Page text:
2. Developmental programming of somatic growth, behavior and endocannabinoid metabolism by variation of early postnatal nutrition in a cross-fostering mouse model.

    Science.gov (United States)

    Schreiner, Felix; Ackermann, Merle; Michalik, Michael; Hucklenbruch-Rother, Eva; Bilkei-Gorzo, Andras; Racz, Ildiko; Bindila, Laura; Lutz, Beat; Dötsch, Jörg; Zimmer, Andreas; Woelfle, Joachim

    2017-01-01

    Nutrient deprivation during early development has been associated with the predisposition to metabolic disorders in adulthood. Considering its interaction with metabolism, appetite and behavior, the endocannabinoid (eCB) system represents a promising target of developmental programming. By cross-fostering and variation of litter size, early postnatal nutrition of CB6F1-hybrid mice was controlled during the lactation period (3, 6, or 10 pups/mother). After weaning and redistribution at P21, all pups received standard chow ad libitum. Gene expression analyses (liver, visceral fat, hypothalamus) were performed at P50, eCB concentrations were determined in liver and visceral fat. Locomotor activity and social behavior were analyzed by means of computer-assisted videotracking. Body growth was permanently altered, with differences for length, weight, body mass index and fat mass persisting beyond P100 (all 3>6>10,p6>10 (DAGLα p6>10 (FAAH pOpen-field social behavior testing revealed significant group differences, with formerly underfed mice turning out to be the most sociable animals (p<0.01). Locomotor activity did not differ. Our data indicate a developmental plasticity of somatic growth, behavior and parameters of the eCB system, with long-lasting impact of early postnatal nutrition. Developmental programming of the eCB system in metabolically active tissues, as shown here for liver and fat, may play a role in the formation of the adult cardiometabolic risk profile following perinatal malnutrition in humans.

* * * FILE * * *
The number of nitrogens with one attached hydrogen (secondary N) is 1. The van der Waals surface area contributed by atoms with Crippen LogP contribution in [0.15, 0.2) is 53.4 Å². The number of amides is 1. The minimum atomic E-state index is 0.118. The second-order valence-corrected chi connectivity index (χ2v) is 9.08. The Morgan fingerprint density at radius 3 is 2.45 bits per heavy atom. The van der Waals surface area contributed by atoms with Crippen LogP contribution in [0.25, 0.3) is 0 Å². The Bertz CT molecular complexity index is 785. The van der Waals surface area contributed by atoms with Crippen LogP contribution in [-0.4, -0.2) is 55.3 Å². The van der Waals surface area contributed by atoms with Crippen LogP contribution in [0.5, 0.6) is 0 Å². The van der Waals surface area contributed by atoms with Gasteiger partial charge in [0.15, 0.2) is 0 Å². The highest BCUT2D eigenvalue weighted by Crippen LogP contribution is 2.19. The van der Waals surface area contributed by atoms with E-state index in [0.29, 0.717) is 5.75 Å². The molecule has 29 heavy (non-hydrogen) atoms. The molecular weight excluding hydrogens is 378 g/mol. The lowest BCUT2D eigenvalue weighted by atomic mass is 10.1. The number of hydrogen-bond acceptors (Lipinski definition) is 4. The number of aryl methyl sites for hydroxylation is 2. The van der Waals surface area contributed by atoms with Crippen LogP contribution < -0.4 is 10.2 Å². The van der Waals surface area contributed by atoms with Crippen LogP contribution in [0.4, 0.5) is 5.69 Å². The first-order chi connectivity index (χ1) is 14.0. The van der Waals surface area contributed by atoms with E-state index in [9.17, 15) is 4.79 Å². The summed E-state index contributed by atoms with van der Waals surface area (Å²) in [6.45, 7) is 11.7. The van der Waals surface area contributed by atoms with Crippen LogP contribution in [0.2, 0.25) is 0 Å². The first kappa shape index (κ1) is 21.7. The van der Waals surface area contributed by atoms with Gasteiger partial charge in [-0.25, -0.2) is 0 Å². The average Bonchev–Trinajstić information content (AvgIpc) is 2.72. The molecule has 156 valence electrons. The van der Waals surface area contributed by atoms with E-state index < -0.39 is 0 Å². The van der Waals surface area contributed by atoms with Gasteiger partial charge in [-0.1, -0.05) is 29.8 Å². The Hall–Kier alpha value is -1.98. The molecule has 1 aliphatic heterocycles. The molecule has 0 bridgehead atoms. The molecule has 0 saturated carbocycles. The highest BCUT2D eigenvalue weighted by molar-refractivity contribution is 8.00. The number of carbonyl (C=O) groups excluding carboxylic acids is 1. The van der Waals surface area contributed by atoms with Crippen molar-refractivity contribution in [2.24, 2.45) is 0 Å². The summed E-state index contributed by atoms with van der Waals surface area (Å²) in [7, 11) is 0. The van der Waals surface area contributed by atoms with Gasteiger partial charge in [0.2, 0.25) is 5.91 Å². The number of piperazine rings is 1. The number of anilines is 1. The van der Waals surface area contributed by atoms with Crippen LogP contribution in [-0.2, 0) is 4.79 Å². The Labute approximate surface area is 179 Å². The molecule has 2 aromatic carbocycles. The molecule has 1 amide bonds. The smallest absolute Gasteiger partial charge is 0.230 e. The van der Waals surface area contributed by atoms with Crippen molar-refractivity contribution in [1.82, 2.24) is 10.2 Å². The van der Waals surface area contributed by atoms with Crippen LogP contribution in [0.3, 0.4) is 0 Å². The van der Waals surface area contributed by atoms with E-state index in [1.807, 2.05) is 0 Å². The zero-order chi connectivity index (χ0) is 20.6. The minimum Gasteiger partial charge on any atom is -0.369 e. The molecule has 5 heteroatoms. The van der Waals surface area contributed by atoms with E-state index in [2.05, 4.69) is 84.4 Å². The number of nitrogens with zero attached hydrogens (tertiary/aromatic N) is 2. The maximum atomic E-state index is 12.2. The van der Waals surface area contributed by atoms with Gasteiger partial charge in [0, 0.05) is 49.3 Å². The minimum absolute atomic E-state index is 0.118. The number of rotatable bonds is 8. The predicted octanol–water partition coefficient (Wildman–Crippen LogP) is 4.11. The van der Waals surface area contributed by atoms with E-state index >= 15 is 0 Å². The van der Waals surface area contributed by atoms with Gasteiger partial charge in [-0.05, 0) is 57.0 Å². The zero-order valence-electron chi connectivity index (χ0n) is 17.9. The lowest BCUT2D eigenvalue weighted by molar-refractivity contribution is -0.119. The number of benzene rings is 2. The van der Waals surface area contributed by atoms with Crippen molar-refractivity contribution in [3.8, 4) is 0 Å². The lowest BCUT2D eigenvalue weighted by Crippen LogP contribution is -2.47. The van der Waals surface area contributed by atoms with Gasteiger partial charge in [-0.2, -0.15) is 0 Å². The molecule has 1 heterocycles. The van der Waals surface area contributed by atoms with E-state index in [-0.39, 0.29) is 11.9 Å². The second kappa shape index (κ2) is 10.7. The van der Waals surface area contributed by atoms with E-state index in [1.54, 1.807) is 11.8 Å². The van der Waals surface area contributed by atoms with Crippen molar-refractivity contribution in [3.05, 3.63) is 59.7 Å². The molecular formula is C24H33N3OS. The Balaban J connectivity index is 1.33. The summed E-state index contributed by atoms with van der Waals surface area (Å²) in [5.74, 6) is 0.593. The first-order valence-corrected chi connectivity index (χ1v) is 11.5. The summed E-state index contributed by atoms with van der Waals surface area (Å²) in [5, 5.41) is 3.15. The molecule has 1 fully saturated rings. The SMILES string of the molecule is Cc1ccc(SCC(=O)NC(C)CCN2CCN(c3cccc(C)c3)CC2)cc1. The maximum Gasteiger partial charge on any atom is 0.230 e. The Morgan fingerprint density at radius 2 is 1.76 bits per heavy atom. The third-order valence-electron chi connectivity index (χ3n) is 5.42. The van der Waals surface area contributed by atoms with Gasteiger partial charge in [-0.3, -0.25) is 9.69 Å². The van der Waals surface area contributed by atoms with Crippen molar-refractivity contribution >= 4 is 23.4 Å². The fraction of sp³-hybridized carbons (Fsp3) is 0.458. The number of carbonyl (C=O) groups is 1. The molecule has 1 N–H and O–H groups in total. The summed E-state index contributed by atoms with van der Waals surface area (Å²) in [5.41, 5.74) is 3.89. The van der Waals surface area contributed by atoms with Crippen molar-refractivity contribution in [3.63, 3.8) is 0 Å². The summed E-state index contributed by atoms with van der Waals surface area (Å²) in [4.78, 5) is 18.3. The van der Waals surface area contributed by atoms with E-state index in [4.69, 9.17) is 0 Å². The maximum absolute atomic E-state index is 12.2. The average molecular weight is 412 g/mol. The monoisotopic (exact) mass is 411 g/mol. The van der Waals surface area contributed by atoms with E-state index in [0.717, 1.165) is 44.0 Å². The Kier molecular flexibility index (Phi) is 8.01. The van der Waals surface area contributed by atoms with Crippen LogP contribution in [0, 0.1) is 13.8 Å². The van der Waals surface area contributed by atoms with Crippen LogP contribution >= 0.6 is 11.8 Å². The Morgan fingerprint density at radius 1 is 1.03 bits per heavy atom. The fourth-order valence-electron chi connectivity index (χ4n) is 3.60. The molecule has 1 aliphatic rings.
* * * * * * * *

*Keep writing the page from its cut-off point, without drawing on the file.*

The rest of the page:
3. Phencyclidine-induced social withdrawal results from deficient stimulation of cannabinoid CB₁ receptors: implications for schizophrenia.

    Science.gov (United States)

    Seillier, Alexandre; Martinez, Alex A; Giuffrida, Andrea

    2013-08-01

    The neuronal mechanisms underlying social withdrawal, one of the core negative symptoms of schizophrenia, are not well understood. Recent studies suggest an involvement of the endocannabinoid system in the pathophysiology of schizophrenia and, in particular, of negative symptoms. We used biochemical, pharmacological, and behavioral approaches to investigate the role played by the endocannabinoid system in social withdrawal induced by sub-chronic administration of phencyclidine (PCP). Pharmacological enhancement of endocannabinoid levels via systemic administration of URB597, an inhibitor of endocannabinoid degradation, reversed social withdrawal in PCP-treated rats via stimulation of CB1 receptors, but reduced social interaction in control animals through activation of a cannabinoid/vanilloid-sensitive receptor. In addition, the potent CB agonist CP55,940 reversed PCP-induced social withdrawal in a CB₁-dependent manner, whereas pharmacological blockade of CB₁ receptors by either AM251 or SR141716 reduced the time spent in social interaction in control animals. PCP-induced social withdrawal was accompanied by a decrease of anandamide (AEA) levels in the amygdala and prefrontal cortex, and these deficits were reversed by URB597. As CB₁ receptors are predominantly expressed on GABAergic interneurons containing the anxiogenic peptide cholecystokinin (CCK), we also examined whether the PCP-induced social withdrawal resulted from deficient CB₁-mediated modulation of CCK transmission. The selective CCK2 antagonist LY225910 blocked both PCP- and AM251-induced social withdrawal, but not URB597 effect in control rats. Taken together, these findings indicate that AEA-mediated activation of CB₁ receptors is crucial for social interaction, and that PCP-induced social withdrawal results from deficient endocannabinoid transmission.

  4. Clinical Significance of Cannabinoid Receptors CB1 and CB2 Expression in Human Malignant and Benign Thyroid Lesions

    Directory of Open Access Journals (Sweden)

    Eleftheria Lakiotaki

    2015-01-01